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James Weldon Johnson, ed. (1871–1938). The Book of American Negro Poetry. 1922.


Plácido’s Sonnet to His Mother Despida a Mi Madre (En La Capilla)
SI la suerte fatal que me ha cabido,<LINE=”2″>Y el triste fin de mi sangrienta historia,<LINE=”3″>Al salir de esta vida transitoria<LINE=”4″>Deja to corazon de muerte herido;<LINE=”5″>Baste de llanto: el ánimo afligido<LINE=”6″>Recobre su quietud; moro en la gloria,<LINE=”7″>Y mi plácida lira á to memoria<LINE=”8″>Lanza en la tumba su postrer sonido.<LINE=”9″>Sonido dulce, melodioso y santo,<LINE=”10″>Glorioso, espiritual, puro y divino,<LINE=”11″>Inocente, espontáneo como el llanto<LINE=”12″>Que vertiera al nacer: ya el cuello inclino!<LINE=”13″>Ya de la religion me cubre el manto!<LINE=”14″>Adios, mi madre! adios—El Peligrino.<LINE=”15″>
Farewell to My Mother (In the Chapel)
THE APPOINTED lot has come upon me, mother,<LINE=”16″>The mournful ending of my years of strife,<LINE=”17″>This changing world I leave, and to another<LINE=”18″>In blood and terror goes my spirit’s life.<LINE=”19″>But thou, grief-smitten, cease thy mortal weeping<LINE=”20″>And let thy soul her wonted peace regain;<LINE=”21″>I fall for right, and thoughts of thee are sweeping<LINE=”22″>Across my lyre to wake its dying strains.<LINE=”23″>A strain of joy and gladness, free, unfailing<LINE=”24″>All glorious and holy, pure, divine,<LINE=”25″>And innocent, unconscious as the wailing<LINE=”26″>I uttered on my birth; and I resign<LINE=”27″>Even now, my life, even now descending slowly,<LINE=”28″>Faith’s mantle folds me to my slumbers holy.<LINE=”29″>Mother, farewell! God keep thee—and forever!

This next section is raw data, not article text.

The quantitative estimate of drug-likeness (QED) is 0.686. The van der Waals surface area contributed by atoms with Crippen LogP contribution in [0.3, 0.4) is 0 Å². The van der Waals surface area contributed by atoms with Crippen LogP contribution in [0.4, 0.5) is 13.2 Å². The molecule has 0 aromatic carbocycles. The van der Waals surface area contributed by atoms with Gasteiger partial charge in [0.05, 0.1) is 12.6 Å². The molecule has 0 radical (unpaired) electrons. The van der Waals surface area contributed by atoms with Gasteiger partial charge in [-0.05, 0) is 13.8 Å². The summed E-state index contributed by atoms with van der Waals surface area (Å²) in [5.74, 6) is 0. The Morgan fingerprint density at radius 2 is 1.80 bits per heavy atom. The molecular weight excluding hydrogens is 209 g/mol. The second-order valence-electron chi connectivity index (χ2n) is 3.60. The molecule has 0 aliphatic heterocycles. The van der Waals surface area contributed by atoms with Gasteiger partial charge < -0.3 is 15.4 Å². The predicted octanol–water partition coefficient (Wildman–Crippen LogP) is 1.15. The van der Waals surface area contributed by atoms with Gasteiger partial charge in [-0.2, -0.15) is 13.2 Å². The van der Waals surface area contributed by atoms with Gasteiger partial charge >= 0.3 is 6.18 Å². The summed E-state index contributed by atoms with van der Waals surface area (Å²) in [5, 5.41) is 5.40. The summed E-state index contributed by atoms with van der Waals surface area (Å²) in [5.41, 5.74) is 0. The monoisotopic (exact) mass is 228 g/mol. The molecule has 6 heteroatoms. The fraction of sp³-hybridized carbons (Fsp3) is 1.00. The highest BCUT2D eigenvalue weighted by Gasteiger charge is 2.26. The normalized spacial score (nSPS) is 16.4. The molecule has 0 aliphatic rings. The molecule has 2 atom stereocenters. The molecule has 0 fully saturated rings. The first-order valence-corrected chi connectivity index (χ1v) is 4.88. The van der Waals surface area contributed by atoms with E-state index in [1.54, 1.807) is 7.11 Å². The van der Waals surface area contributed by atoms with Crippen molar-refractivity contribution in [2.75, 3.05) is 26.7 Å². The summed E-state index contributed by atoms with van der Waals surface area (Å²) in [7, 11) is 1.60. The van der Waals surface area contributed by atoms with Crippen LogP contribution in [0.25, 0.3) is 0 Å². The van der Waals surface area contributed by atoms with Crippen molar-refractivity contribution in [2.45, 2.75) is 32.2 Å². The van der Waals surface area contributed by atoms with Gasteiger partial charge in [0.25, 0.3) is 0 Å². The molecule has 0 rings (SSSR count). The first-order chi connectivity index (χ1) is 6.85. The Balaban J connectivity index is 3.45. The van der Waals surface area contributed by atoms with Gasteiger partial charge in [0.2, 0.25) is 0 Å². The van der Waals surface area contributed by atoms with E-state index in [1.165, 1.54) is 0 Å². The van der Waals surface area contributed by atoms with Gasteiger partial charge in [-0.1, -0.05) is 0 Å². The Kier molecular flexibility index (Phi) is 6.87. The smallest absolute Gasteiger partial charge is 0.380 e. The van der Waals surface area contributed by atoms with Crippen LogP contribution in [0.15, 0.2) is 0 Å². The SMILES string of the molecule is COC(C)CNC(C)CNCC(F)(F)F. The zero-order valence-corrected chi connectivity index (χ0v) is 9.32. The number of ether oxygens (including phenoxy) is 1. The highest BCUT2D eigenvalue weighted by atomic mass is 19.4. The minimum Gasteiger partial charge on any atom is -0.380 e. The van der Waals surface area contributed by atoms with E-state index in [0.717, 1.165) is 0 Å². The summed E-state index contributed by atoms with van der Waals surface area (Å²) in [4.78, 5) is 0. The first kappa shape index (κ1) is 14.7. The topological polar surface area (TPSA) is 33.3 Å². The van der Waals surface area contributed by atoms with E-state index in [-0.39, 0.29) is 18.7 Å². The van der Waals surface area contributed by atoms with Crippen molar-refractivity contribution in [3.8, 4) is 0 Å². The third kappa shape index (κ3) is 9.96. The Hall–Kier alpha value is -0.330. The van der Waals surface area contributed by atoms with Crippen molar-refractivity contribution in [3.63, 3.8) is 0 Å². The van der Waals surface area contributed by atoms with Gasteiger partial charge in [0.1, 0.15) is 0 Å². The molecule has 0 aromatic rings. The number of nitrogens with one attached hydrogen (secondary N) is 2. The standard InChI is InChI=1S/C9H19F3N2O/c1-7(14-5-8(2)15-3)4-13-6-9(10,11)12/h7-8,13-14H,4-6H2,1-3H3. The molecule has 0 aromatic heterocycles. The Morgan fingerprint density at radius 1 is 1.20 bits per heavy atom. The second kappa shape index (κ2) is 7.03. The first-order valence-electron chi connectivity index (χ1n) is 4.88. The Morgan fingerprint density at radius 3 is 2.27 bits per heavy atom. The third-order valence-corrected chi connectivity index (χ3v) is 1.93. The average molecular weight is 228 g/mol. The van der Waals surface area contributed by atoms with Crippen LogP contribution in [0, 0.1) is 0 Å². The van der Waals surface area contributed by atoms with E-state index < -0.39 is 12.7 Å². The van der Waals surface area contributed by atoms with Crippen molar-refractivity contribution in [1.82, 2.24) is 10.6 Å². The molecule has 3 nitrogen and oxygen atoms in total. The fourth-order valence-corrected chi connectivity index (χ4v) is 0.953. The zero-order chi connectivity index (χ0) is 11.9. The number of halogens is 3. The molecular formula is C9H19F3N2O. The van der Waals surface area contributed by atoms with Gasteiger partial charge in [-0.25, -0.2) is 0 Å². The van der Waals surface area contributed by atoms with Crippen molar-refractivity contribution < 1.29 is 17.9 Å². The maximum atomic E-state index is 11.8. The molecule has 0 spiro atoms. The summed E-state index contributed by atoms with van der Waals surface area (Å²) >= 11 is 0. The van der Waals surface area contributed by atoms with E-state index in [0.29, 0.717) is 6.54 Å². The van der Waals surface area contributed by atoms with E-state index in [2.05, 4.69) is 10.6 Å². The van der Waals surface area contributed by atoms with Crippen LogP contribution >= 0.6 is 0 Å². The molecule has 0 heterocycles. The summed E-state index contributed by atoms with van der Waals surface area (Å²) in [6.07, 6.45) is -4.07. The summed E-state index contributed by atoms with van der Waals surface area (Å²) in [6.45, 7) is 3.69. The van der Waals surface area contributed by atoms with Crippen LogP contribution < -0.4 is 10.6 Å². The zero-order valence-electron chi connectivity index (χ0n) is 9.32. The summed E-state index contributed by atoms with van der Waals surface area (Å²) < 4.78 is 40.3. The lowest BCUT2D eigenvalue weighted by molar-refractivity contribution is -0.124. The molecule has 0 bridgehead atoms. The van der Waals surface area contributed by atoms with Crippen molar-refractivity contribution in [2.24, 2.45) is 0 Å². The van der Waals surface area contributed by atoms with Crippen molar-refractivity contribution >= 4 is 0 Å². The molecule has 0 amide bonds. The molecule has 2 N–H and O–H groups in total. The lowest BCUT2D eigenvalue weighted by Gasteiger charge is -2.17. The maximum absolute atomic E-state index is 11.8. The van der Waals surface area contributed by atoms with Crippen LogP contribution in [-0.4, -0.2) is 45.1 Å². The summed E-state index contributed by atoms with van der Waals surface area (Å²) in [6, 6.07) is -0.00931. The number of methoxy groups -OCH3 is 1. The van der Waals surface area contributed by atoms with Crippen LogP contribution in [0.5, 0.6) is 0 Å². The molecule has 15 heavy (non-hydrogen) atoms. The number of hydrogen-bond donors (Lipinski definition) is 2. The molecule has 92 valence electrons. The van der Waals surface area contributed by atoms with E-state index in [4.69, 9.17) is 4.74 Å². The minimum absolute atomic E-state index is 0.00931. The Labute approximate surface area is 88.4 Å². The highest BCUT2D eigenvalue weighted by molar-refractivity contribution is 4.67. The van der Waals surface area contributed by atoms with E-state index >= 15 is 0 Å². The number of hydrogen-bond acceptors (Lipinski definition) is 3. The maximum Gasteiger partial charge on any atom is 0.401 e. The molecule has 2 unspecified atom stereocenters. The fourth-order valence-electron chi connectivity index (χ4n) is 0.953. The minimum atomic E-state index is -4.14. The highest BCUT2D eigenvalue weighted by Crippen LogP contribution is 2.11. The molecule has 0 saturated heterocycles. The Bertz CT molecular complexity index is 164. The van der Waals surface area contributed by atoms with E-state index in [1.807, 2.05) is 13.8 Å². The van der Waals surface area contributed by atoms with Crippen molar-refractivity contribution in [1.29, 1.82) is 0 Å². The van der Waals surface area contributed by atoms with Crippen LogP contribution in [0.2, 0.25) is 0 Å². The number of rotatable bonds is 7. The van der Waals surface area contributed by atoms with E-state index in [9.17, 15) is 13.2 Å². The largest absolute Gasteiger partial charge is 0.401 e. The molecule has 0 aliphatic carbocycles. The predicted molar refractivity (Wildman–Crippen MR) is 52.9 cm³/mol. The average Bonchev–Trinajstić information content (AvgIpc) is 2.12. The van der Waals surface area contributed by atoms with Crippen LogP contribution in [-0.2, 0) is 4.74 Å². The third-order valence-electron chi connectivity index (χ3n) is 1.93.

Translated by William Cullen Bryant.
Plácido’s Farewell to His Mother (Written in the Chapel of the Hospital de Santa Cristina on the Night Before His Execution)
IF the unfortunate fate engulfing me,<LINE=”31″>The ending of my history of grief,<LINE=”32″>The closing of my span of years so brief,<LINE=”33″>Mother, should wake a single pang in thee,<LINE=”34″>Weep not. No saddening thought to me devote;<LINE=”35″>I calmly go to a death that is glory-filled,<LINE=”36″>My lyre before it is forever stilled<LINE=”37″>Breathes out to thee its last and dying note.<LINE=”38″>A note scarce more than a burden-easing sigh,<LINE=”39″>Tender and sacred, innocent, sincere—<LINE=”40″>Spontaneous and instinctive as the cry<LINE=”41″>I gave at birth-And now the hour is here—<LINE=”42″>O God, thy mantle of mercy o’er my sins!<LINE=”43″>Mother, farewell! The pilgrimage begins.
Translated by James Weldon Johnson.